Shop subpanel feeder for rgray422

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Old 03-21-09, 10:57 PM
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Shop subpanel feeder for rgray422

hey guy...im new to this site and found your response to a similar predicament and thought you may be able to help me. ive been a professional cabinetmaker for almost 30 yrs and just now building my own small shop at home, approx. 500 sq ft. i plan on wiring a sub panel to my shop from my main panel which has plenty of room for it. im not an electrician but during my years of construction i have picked up some knowledge. an electrical contractor on a previous job gave me this advice when i told him what i was planning. he suggested a 6/3 and #10 ground to the shop....im planning on a 220 line for a table saw in the future.....a 100 amp breaker at the incoming panel and a 30 amp for the 220 and two 20 amps for lighting and outlets at the subpanel. what do you think?
 
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Old 03-21-09, 11:05 PM
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rgray--

If you want to use 6/3 cable for the shop subpanel, you'll need to use type UF-B waterproof "underground feeder" cable instead of the usual NM-B "non-metallic romex" which is not waterproof. This type of cable can power a 60A subpanel at a distance of up to about 150'. If the distance from the house to the shop is longer than that, you'll need to select a larger cable.

A 60A panel should be sufficient for shop lighting and wood working tools. If you plan to use metal working tools like a welder or plasma cutter, then a 100A subpanel with appropriate sized cable may be required.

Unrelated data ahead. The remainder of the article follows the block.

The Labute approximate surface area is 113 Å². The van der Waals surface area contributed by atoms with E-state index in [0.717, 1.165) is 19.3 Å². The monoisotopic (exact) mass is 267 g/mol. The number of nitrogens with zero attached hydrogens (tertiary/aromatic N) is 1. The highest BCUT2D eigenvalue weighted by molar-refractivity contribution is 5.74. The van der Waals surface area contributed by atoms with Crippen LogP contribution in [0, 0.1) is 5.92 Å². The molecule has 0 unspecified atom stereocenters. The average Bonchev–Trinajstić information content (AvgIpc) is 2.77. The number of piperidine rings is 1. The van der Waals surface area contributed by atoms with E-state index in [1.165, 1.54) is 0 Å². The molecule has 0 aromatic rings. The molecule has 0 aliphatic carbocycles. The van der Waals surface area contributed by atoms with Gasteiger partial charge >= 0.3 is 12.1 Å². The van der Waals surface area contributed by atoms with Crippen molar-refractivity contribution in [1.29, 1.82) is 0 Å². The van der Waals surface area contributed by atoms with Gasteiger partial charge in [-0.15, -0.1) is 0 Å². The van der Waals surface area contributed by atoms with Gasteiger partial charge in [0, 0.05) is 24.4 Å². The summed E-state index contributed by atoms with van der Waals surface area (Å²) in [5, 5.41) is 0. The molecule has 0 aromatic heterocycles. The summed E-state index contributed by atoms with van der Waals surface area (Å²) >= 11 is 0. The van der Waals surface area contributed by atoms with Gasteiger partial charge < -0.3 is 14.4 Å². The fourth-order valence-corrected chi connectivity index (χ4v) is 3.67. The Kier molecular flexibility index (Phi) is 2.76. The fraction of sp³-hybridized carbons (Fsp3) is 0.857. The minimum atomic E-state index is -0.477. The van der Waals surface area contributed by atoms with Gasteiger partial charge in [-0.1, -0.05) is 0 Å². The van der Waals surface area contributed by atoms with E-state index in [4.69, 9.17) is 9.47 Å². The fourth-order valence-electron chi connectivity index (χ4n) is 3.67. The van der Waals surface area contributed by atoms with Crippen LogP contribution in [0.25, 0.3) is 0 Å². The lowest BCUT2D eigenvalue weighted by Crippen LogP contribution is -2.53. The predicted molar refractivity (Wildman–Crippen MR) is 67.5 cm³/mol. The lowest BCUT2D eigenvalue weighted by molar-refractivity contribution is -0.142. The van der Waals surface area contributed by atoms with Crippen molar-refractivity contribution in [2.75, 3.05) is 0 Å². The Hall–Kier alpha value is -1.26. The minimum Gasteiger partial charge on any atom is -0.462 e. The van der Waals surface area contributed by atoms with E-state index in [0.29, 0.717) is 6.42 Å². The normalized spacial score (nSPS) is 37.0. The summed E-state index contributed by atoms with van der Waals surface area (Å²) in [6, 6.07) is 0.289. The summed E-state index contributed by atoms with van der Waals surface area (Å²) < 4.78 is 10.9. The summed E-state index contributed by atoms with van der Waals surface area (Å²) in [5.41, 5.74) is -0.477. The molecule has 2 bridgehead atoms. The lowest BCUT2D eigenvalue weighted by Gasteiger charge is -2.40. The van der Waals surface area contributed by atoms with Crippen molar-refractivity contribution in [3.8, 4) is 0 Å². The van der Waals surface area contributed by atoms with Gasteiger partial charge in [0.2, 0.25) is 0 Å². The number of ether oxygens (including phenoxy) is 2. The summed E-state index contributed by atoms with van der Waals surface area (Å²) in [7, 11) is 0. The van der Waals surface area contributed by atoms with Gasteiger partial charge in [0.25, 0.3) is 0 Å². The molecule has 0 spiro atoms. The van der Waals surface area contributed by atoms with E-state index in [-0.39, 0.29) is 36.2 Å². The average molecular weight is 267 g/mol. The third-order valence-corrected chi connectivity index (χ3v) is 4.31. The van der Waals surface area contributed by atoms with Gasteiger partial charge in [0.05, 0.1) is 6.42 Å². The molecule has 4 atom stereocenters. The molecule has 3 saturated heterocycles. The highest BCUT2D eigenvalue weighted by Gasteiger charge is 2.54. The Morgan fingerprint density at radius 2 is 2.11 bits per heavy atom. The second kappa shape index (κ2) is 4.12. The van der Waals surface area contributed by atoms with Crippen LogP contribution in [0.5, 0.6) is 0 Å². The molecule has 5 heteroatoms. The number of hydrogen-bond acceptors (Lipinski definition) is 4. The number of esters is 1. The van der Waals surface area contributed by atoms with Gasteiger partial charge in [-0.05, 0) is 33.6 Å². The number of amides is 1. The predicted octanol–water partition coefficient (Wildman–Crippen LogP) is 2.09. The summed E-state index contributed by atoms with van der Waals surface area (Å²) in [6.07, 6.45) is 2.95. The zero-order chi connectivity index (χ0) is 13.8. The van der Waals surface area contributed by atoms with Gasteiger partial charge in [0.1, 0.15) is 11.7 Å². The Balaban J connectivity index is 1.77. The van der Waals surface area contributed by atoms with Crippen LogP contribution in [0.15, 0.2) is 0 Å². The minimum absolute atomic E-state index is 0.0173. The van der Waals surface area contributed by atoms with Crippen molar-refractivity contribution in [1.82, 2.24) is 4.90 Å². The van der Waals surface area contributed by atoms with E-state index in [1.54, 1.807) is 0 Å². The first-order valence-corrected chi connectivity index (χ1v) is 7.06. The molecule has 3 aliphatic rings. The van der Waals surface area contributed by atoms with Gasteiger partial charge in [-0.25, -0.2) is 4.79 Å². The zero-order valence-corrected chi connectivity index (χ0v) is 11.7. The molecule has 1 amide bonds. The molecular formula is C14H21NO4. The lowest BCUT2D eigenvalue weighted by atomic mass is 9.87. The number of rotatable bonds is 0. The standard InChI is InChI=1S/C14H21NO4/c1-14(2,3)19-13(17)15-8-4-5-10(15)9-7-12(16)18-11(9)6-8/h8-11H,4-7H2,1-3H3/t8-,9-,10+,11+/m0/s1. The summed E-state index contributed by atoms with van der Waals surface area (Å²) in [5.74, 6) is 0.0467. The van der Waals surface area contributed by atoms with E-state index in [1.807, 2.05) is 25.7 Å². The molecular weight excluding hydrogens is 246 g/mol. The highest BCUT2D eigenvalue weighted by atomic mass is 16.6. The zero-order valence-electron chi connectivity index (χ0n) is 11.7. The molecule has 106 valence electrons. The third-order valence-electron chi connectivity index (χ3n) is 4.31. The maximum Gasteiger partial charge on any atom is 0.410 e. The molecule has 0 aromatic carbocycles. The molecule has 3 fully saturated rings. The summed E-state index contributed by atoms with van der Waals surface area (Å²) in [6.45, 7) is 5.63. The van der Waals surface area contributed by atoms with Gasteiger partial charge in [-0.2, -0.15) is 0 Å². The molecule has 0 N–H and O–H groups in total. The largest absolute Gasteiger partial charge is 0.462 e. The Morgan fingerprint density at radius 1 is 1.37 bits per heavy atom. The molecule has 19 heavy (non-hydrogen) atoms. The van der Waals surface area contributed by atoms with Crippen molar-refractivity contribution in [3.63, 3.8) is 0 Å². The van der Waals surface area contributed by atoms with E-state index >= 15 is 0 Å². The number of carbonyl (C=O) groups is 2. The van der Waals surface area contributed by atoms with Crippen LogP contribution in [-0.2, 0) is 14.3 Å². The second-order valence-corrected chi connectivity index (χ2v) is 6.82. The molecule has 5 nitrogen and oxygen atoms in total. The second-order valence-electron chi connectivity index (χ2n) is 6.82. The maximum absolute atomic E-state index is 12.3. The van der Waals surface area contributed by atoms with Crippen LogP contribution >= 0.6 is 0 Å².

You will need to install a ground rod at the shop, bonded to the subpanel ground bar using #6 copper wire and an acorn clamp. The subpanel needs to have isolated ground and neutral bars; this usually requires you to purchase an add-on ground bar kit for the panel and to remove the factory-installed bonding screw or strap.

Instead of installing any cable or breakers for your future table saw, I recommend that you install a 1/2 or 3/4 conduit from the shop subpanel to the expected table saw location. You can then install the correct size wire and breaker when you select the table saw.

A 500 sq. ft. shop will likely require more than two 20A circuits. I would start with one 20A for lighting and then run a dedicated 20A circuit to each tool location, and a general-purpose 20A circuit to each "workbench" location. You also may want to consider a 20A circuit on a cord-reel hung from the ceiling. All 120V receptacles must have GFCI protection. Don't forget the exterior lighting which is required at all grade-level entrances.
 
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